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Roger McGuinn (1973)

Kronomyth 1.0: FREE AS A BYRD. Roger McGuinn’s first album is all over the map: blues, jazz, country, folk, rock, and one song performed on the banjo and Moog synthesizer (“Time Cube,” in case you’re curious). The guest list is an impressive one that includes all of the original Byrds, Bob Dylan and Bruce Johnston. And yet, somehow, Roger McGuinn was roundly ignored by fans and FM radio stations alike. It’s too bad, since the album deserves an audience (at least Brian Eno seems to have picked up a copy, to judge by the cover of Taking Tiger Mountain By Strategy). The Byrds’ albums were often eclectic affairs, and McGuinn returns to the same haunts on his own: Dylan-inspired folk rock (“I’m So Restless”), airy/jazzy David Crosby songs (“My New Woman”), songs about planes (“Draggin’) and authentic folk songs (“Heave Away”). McGuinn also steals a page from the Byrds-inspired Eagles (“Lost My Drivin’ Wheel”) and prefigures the island feel of “Don’t You Write Her Off” on “M’Linda.” Where the main Byrdman fails on his first album is in creating a clear persona. He takes pains not to try the same trick twice, and the album’s scattershot approach is its undoing. It’s an interesting record, often engaging, but I couldn’t tell you where the man’s loyalties lie after hearing this album: folk, jazz, pop, rock. This can be filed under “too smart for its own good” if you care, with a caveat that it’s too smart to ignore.

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McGuinn, Clark & Hillman (1979)

This was actually my first adventure in byrding, having netted it for “Don’t You Write Her Off,” then releasing it, then capturing it anew in a used record store. (The great cycle of something, I suppose.) It caused a small stir at the time and contained three wonderful tracks: “Long Long Time,” “Don’t You Write Her Off” and “Surrender To Me.” These songs are representative of what was right about the ‘70s soft rock movement. The rest of the album flirts with disco, adopting the city-slicker-in-cowboy-boots stance of Eagles and others. Honestly, the album begins to fall apart after “Surrender To Me,” though the closing “Bye Bye, Baby” is an awfully pretty ballad. Like the CS&N alliances, the three songwriters came to this project as individuals, choosing to write with outside collaborators rather than each other. Where they meet is in the harmonies, though even here other artists cloud the picture. That the trio couldn’t came up with better material is a bit disappointing, but that they left any kind of keepsake behind is a plus. However, this isn’t The Byrds in their natural setting. The pointless plug from Stephen Peeples on the cover and the staged cover photography scream “Cheese factor nine and scaling.” In fact, I’d rate this as some of the worst album packaging of all time. What’s inside is occasionally very good, especially the opening four cuts, which compare favorably to Bob Welch, Eagles et cetera. Still, the world needed The Byrds, not more songs about groupies, maneating women and soured relationships. At some point in your life, you should hear “Long Long Time,” “Don’t You Write Her Off” and “Surrender To Me.” The rest of this record you can live without.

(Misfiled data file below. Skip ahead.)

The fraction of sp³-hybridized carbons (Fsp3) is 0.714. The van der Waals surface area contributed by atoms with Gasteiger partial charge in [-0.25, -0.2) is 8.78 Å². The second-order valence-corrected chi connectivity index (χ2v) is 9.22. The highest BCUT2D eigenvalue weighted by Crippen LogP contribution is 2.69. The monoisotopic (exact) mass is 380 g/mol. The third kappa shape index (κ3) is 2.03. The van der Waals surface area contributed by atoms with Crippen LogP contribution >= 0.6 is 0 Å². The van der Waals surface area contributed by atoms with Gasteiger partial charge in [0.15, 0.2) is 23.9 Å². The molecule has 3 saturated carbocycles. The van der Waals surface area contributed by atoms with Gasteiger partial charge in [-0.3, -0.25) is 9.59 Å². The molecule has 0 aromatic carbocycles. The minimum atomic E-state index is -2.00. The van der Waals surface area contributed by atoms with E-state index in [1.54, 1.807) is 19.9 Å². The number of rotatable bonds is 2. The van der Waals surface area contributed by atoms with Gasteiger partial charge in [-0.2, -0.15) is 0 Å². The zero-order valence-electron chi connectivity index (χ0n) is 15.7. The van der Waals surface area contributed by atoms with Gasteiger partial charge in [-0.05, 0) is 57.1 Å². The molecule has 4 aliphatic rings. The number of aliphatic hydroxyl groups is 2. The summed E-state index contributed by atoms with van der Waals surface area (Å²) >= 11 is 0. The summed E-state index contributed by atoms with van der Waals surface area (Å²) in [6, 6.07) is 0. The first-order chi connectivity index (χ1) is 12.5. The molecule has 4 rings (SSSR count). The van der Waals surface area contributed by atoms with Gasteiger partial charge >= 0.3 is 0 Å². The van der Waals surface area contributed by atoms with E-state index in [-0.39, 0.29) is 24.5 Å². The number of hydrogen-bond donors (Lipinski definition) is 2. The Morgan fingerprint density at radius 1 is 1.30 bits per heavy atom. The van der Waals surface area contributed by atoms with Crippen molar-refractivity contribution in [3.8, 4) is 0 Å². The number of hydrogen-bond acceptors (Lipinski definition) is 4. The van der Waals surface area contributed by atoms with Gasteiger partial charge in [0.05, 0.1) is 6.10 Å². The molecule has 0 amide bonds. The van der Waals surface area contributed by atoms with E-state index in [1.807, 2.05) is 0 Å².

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Roger McGuinn and Chris Hillman Featuring Gene Clark: City (1980)

The second album from the Byrds trio, diminished to a duo because of Gene Clark’s instability (sound like any other trios you know?). Clark wrote and sang on only two tracks, then split to sort things out or solve mysteries with Daphne and the gang or something, leaving McGuinn and Hillman on the hook with the Alberts to make another album. While it lacks the standout pop singles of their last album, City does sound more like the work of the Byrds, just not their best work. “Let Me Down Easy,” “One More Chance” and the silly “Skate Date” aren’t bad at all. “Painted Fire” and “Who Taught The Night” are, in fact, pretty bad. The pair probably should have spread these records out a little farther, like CS&N regrouping every three to five years after they’d had a chance to stockpile better songs. While a lot of City is filler, it’s no worse than Graham Nash’s albums from the 80s. And the new decade found a lot of folk rockers floundering: Neil Young, Bob Dylan, etc. Most bands from the 60s and 70s have the 80s to thank for an album or two in the discount cut-out bin with their name on it. If you’re intent on owning everything by The Byrds and can defend these solo byrdflights the way most of us defend solo albums by the Fab Four, then you’ll find something of interest in City. McGuinn and Hillman have earned that kind of loyalty, and the clustering with Clark, however brief, will be too tantalizing to some, like the magic glyph of CS&N that has been invoked throughout the ages. There’s little magic on here, mostly mediocre and midtempo rock songs that shine in relation to pleasant memories you have of The Byrds, and not the reunion you bin looking for (every sentence, there is an imperfect ending).